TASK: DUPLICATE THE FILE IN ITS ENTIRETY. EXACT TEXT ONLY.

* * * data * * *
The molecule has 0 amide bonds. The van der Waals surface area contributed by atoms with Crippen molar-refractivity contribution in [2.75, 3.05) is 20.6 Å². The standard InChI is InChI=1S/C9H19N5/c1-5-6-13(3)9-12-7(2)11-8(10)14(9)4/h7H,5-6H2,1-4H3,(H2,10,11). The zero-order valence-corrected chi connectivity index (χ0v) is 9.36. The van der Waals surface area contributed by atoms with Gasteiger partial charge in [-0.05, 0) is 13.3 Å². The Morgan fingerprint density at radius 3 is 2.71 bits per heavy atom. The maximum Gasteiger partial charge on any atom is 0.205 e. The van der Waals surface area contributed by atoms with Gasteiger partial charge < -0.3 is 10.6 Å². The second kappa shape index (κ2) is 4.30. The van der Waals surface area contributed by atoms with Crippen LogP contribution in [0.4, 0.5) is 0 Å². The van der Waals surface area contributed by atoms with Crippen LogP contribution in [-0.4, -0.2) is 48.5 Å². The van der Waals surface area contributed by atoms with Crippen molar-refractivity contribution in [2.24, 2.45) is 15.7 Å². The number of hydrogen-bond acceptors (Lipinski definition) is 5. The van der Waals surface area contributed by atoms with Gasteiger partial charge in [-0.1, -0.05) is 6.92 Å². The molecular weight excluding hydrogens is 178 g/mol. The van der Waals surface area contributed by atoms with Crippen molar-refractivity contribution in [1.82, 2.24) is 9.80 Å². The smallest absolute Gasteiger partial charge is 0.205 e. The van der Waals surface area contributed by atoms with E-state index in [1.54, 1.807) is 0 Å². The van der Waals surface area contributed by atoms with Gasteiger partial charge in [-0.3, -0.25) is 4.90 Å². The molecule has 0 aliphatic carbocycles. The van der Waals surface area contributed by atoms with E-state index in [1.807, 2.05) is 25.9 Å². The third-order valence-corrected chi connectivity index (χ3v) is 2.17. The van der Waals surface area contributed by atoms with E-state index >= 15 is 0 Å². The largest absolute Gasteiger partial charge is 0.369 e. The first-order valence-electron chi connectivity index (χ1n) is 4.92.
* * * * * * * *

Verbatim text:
The molecule has 0 amide bonds. The van der Waals surface area contributed by atoms with Crippen molar-refractivity contribution in [2.75, 3.05) is 20.6 Å². The standard InChI is InChI=1S/C9H19N5/c1-5-6-13(3)9-12-7(2)11-8(10)14(9)4/h7H,5-6H2,1-4H3,(H2,10,11). The zero-order valence-corrected chi connectivity index (χ0v) is 9.36. The van der Waals surface area contributed by atoms with Gasteiger partial charge in [-0.05, 0) is 13.3 Å². The Morgan fingerprint density at radius 3 is 2.71 bits per heavy atom. The maximum Gasteiger partial charge on any atom is 0.205 e. The van der Waals surface area contributed by atoms with Gasteiger partial charge < -0.3 is 10.6 Å². The second kappa shape index (κ2) is 4.30. The van der Waals surface area contributed by atoms with Crippen LogP contribution in [0.4, 0.5) is 0 Å². The van der Waals surface area contributed by atoms with Crippen LogP contribution in [-0.4, -0.2) is 48.5 Å². The van der Waals surface area contributed by atoms with Crippen molar-refractivity contribution in [2.24, 2.45) is 15.7 Å². The number of hydrogen-bond acceptors (Lipinski definition) is 5. The van der Waals surface area contributed by atoms with Gasteiger partial charge in [-0.1, -0.05) is 6.92 Å². The molecular weight excluding hydrogens is 178 g/mol. The van der Waals surface area contributed by atoms with Crippen molar-refractivity contribution in [1.82, 2.24) is 9.80 Å². The smallest absolute Gasteiger partial charge is 0.205 e. The van der Waals surface area contributed by atoms with E-state index in [1.54, 1.807) is 0 Å². The van der Waals surface area contributed by atoms with Gasteiger partial charge in [-0.3, -0.25) is 4.90 Å². The molecule has 0 aliphatic carbocycles. The van der Waals surface area contributed by atoms with E-state index in [1.807, 2.05) is 25.9 Å². The third-order valence-corrected chi connectivity index (χ3v) is 2.17. The van der Waals surface area contributed by atoms with E-state index >= 15 is 0 Å². The largest absolute Gasteiger partial charge is 0.369 e. The first-order valence-electron chi connectivity index (χ1n) is 4.92.